Over the decades humans have found ways to overcome constraints and environmental surprises. This time around human ingenuity will fail to solve energy and related problems, that’s according to a very interesting essay by Thomas Homer-Dixon in New York Times:
As the average E.R.O.I. of an economy’s energy sources drops toward 1 to 1, an ever-larger fraction of the economy’s wealth must go to finding and producing energy. This means less wealth is left over for everything else that needs to be done, from building houses to moving around information to educating children. The energy return on investment for conventional oil, which provides about 40 percent of the world’s commercial energy and more than 95 percent of America’s transportation energy, has been falling for decades. The trend is most advanced in United States production, where petroleum resources have been exploited the longest and drillers have been forced to look for ever-smaller and ever-deeper pools of oil.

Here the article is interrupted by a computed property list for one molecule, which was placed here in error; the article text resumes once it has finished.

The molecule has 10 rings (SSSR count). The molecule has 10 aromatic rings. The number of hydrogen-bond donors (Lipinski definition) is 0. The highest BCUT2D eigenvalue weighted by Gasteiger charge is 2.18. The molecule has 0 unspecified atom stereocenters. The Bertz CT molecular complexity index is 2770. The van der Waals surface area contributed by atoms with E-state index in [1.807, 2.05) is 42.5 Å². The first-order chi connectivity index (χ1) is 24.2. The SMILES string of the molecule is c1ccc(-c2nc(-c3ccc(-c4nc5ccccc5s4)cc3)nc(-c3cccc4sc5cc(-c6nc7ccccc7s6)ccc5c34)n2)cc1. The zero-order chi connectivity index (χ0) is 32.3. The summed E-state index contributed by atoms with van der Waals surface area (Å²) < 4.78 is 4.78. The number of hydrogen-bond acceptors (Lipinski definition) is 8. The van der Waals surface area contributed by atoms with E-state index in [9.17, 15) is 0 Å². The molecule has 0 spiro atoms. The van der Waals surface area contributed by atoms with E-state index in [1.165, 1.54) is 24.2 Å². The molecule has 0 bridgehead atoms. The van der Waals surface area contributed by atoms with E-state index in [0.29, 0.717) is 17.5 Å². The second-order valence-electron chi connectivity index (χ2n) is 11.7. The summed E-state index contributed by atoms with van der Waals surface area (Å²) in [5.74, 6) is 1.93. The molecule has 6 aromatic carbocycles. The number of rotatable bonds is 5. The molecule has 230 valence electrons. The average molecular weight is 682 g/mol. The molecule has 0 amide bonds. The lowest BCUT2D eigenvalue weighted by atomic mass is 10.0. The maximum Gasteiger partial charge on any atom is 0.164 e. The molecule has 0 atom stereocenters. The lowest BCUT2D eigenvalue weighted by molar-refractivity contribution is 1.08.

I agree with the warning but not convinced on the possibility of failure.